- Asking for help is not a sign of weakness.
- Goal is not just intubation but intubation without causing any damage.
- Traditional direct laryngoscopy is not going anywhere.
- I completed my medical school and background EM training from India (Christian Medical College, Vellore and Apollo Hospitals, Hyderabad) where I worked for 4 years. Following this, I devoted (with all my heart) about 1.5 years to do US Medical Licensing Exams. My stint towards an EM Residency in States did not work but it took me to places and it has been quite a journey. I then relocated to London, England to work as a Registrar (Non-Trainee) in A&E. This gave me an opportunity to better understand NHS, EM training pathways and more importantly the EM Mindsets in the United Kingdom. Currently, I am pursuing Higher Specialist Training in Emergency Medicine at South East Scotland Deanery where I have the honour and privilege of training under some of the most innovative brains in the field of Emergency Medicine. Over the past few years, I have realised that LEARNING and UNLEARNING (which can be challenging!) is equally important to deliver cutting edge care to our patients.And through this blog, I aspire to disseminate knowledge, assist trainees with exams and stay up to date with contemporary EM literature. I have always been an avid FOAMed supporter because FOAMed has always played an indispensable role during my training.Lakshay ChananaST4 EM TraineeEdinburgh, Scotlanddrlakshayem@gmail.com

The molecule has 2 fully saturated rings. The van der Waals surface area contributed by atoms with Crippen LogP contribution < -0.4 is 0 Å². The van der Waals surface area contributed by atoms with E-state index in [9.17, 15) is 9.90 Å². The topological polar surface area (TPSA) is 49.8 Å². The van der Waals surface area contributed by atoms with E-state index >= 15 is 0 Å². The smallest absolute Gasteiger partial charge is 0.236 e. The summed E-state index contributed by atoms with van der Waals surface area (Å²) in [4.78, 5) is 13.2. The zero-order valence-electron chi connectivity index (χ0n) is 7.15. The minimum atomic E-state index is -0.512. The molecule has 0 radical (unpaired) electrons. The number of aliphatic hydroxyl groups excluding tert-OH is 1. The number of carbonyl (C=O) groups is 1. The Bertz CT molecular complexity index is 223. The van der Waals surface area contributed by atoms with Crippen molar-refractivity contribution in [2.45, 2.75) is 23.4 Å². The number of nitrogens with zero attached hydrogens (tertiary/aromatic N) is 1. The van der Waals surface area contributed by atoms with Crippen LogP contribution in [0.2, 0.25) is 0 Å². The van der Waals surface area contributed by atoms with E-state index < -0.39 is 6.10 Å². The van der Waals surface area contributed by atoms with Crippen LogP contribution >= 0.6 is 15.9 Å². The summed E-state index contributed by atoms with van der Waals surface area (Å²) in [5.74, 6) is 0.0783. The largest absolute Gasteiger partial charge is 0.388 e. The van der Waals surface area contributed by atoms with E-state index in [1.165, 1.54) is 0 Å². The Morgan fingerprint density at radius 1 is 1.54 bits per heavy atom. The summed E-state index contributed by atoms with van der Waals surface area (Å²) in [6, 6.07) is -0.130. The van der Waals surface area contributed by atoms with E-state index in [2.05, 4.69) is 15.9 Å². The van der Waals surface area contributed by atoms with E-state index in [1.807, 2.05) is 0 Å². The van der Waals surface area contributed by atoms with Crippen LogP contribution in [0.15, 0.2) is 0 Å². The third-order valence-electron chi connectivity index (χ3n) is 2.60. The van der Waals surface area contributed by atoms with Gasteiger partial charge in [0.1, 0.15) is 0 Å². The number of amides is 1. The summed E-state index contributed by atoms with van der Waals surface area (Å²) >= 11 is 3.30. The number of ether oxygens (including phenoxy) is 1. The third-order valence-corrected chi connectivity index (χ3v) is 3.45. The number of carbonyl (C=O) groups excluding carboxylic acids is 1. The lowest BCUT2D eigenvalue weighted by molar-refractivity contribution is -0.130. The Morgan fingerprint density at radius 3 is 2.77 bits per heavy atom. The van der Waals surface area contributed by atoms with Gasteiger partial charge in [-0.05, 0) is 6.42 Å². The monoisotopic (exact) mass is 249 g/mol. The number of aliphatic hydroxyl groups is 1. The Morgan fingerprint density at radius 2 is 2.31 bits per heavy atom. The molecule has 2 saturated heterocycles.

Monday, April 11, 2016
Human and Psychological Factors in Airway Management - Dr. George Kovacs
There is a lot more to airway apart from getting the tube in. This is one of the best Airway lectures that I have ever come across. A must listen.
My take-home points:
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This video is also available on youtube